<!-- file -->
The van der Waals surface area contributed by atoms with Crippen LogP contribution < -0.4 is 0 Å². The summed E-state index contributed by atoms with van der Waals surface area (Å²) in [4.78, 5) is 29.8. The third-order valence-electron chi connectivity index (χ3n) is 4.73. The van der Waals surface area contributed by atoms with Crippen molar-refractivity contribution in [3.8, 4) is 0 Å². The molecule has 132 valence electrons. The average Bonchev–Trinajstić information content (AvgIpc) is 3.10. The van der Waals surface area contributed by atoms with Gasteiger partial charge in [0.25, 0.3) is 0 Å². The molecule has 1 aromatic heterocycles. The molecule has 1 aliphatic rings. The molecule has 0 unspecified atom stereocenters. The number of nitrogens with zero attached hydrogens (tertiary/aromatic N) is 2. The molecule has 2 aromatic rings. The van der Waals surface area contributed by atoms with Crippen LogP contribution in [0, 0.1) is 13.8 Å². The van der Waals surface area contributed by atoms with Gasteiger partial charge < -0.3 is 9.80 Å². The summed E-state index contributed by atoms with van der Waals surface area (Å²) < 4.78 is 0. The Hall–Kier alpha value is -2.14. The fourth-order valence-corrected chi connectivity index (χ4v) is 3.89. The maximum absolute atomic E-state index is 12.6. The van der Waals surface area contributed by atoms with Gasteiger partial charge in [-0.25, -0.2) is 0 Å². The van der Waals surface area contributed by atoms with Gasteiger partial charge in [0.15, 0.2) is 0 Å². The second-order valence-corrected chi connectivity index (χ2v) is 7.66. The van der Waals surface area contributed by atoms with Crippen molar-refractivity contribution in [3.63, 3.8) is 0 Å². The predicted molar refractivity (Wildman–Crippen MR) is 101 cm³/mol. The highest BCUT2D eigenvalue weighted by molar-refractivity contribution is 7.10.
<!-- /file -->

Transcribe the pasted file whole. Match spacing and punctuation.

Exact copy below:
The van der Waals surface area contributed by atoms with Crippen LogP contribution < -0.4 is 0 Å². The summed E-state index contributed by atoms with van der Waals surface area (Å²) in [4.78, 5) is 29.8. The third-order valence-electron chi connectivity index (χ3n) is 4.73. The van der Waals surface area contributed by atoms with Crippen molar-refractivity contribution in [3.8, 4) is 0 Å². The molecule has 132 valence electrons. The average Bonchev–Trinajstić information content (AvgIpc) is 3.10. The van der Waals surface area contributed by atoms with Gasteiger partial charge in [0.25, 0.3) is 0 Å². The molecule has 1 aromatic heterocycles. The molecule has 1 aliphatic rings. The molecule has 0 unspecified atom stereocenters. The number of nitrogens with zero attached hydrogens (tertiary/aromatic N) is 2. The molecule has 2 aromatic rings. The van der Waals surface area contributed by atoms with Crippen LogP contribution in [0, 0.1) is 13.8 Å². The van der Waals surface area contributed by atoms with Gasteiger partial charge < -0.3 is 9.80 Å². The summed E-state index contributed by atoms with van der Waals surface area (Å²) < 4.78 is 0. The Hall–Kier alpha value is -2.14. The fourth-order valence-corrected chi connectivity index (χ4v) is 3.89. The maximum absolute atomic E-state index is 12.6. The van der Waals surface area contributed by atoms with Gasteiger partial charge in [-0.25, -0.2) is 0 Å². The van der Waals surface area contributed by atoms with Gasteiger partial charge in [0.15, 0.2) is 0 Å². The second-order valence-corrected chi connectivity index (χ2v) is 7.66. The van der Waals surface area contributed by atoms with Crippen molar-refractivity contribution in [3.63, 3.8) is 0 Å². The predicted molar refractivity (Wildman–Crippen MR) is 101 cm³/mol. The highest BCUT2D eigenvalue weighted by molar-refractivity contribution is 7.10.